The debt stemmed from the wife’ acquisition of a car dealership and other business interests from her father, and the trial court had included the debt in a chart listing the couple’s assets and liabilities that was part of the dissolution decree. Id. at *22-23. However, the trial court’s property division failed to account for the debt and the appellate court ordered the trial court to recalculate the property division or adjust the percentage division of the marital property between the husband and wife. Id. at *23-24.
Ed.’s Note: See the Child Custody and Support section below for the court’s determinations regarding child support.
The Indiana Supreme Court has agreed to review a case in which the Court of Appeals determined that continuing monthly housing payments made pursuant to a settlement agreement were part of a property division even though the payments shared characteristics of maintenance payments. Horner v. Carter, 969 N.E.2d 111 (Ind. Ct. App. 2012) transfer granted 976 N.E.2d 40 (Ind. 2012).
Property divisions cannot generally be modified whereas maintenance payments are subject to modification following a substantial change of circumstances..
Drawing on the factors outlined in Deel v. Deel, 909 N.E.2d 1028, 1033 (Ind. Ct. App. 2009), the Court of Appeals noted that the husband’s agreement to make certain monthly housing payment ended on the death of his ex-wife and the payments appeared to come from his future earnings, both factors suggesting the payments were a form of maintenance. Id. at 118. However, it concluded that the parties intended the payments to be part of the property settlement because the payments were included in that portion of the agreement, and the payments were not expressly made subject to modification as other provisions in the agreement were. Id. at 118-19. Moreover, the wife had given up her share of the husband’s pension in exchange for the monthly payments. Id. at 119.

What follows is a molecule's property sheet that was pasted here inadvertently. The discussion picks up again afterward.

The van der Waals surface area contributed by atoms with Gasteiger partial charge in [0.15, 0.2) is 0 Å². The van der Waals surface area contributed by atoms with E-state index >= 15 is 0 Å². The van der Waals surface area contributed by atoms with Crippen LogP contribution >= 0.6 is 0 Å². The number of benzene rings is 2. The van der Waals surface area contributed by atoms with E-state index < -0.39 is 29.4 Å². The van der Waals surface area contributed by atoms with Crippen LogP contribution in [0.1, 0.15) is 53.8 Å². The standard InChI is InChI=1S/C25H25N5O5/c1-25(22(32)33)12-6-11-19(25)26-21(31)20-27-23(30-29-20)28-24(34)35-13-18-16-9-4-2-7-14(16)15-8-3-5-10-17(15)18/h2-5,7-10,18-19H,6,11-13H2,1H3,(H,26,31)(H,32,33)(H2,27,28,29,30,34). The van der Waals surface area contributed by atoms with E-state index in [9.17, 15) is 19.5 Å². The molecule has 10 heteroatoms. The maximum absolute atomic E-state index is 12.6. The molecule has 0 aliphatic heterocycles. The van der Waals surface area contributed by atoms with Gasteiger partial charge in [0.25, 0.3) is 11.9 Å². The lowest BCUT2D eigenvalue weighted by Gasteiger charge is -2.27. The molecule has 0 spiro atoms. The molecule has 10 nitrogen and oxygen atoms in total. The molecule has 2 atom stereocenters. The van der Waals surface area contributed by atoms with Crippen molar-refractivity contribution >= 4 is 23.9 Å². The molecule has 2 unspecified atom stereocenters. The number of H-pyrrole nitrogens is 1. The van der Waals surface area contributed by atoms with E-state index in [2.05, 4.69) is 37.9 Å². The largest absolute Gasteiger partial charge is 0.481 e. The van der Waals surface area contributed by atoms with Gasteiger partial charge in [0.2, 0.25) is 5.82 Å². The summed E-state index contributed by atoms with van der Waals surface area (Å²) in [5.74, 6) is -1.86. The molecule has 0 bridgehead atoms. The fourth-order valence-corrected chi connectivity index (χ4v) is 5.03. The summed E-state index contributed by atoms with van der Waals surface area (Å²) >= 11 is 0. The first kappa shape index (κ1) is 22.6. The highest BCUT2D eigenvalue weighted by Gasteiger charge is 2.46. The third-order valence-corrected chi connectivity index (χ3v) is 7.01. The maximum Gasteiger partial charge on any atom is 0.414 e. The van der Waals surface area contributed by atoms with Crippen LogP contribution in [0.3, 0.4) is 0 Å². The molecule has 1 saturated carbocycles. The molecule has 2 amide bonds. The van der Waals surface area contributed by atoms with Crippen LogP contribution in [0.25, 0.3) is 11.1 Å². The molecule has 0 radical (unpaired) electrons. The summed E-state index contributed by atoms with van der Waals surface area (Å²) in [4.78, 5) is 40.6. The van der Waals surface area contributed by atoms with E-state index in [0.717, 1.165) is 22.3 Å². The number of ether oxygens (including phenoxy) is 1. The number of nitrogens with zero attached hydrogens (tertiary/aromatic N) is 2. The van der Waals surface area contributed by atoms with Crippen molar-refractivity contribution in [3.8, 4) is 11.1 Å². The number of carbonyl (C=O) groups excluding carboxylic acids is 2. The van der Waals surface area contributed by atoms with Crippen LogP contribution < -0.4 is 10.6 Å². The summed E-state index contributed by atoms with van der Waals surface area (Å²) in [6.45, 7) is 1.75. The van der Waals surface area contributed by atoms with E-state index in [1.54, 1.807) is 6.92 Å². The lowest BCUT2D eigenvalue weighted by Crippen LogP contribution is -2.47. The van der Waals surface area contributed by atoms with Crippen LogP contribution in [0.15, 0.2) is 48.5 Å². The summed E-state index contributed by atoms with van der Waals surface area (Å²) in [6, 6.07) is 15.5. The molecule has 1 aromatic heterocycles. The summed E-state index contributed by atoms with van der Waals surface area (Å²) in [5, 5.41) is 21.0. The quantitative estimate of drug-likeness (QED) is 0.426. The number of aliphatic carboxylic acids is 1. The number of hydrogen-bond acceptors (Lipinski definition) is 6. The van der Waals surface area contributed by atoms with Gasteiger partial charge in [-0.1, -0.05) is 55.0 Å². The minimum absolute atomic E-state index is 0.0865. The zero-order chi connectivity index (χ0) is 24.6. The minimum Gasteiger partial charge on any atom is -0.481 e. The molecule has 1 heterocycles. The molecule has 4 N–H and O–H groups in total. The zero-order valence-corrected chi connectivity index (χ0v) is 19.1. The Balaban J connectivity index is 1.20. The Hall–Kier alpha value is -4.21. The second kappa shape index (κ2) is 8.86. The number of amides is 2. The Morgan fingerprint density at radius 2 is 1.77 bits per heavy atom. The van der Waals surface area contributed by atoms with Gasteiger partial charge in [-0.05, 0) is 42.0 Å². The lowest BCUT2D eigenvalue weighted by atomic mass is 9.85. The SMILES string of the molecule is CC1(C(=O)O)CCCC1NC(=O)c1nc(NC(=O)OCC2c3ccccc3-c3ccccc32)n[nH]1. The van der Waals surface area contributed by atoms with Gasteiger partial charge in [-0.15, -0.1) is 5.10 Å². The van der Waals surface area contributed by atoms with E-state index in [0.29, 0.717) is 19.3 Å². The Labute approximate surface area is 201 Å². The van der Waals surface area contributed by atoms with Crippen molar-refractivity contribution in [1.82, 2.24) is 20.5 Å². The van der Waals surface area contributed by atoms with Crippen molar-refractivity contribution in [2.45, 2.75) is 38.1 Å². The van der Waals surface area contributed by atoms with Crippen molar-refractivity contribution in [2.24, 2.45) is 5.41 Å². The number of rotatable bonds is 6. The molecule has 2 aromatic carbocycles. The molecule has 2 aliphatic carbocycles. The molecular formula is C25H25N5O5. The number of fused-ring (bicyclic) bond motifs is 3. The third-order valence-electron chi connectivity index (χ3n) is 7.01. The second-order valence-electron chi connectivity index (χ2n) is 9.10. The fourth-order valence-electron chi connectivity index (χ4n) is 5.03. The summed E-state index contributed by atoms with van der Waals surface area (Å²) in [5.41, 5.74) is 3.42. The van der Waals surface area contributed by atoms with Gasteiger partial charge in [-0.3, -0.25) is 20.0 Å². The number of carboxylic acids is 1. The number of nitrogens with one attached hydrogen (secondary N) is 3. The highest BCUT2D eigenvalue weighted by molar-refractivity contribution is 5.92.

Child Custody and Child Support
As might be expected, most child custody and support decisions in 2012 involved the review of highly fact sensitive cases. However, in ruling on these cases the court decided a range of issues with significance to other practitioners.
In Miller v. Carpenter, 965 N.E.2d 104 (Ind. Ct. App. 2012), for example, the Court of Appeals held that even when a parent has agreed to pay support in excess of the amount that could be ordered by the court, the parent can still seek a modification if he or she has been ordered to pay an amount that differs by more than 20% from the amount that would be ordered under the Child Support Guidelines. See Ind. Code § 31-16-8-1(b)(2).
Mother had argued that because father had agreed at dissolution to take credit only for a specified number of nights he could not rely on his increase in parenting time to establish the 20% deviation from the guidelines to allow the initial support order to be modified. Miller, 965 N.E.2d at 114.
The court rejected this argument, joining a number of other panels that have disagreed with or distinguished a 2000 Court of Appeals decision in which a panel “stated that ‘when a parent has agreed to pay support in excess of the guidelines and which could not be ordered by a trial court, that parent must show a substantial change in circumstances independent of the twenty percent deviation to justify modification.’” Id. at 114 (quoting Hay v. Hay, 730 N.E.2d 787 (Ind. Ct. App. 2000). The court described the Hay court’s comments as dicta and noted that concern should simply be “to provide the children with continuity in their standard of living.” Id.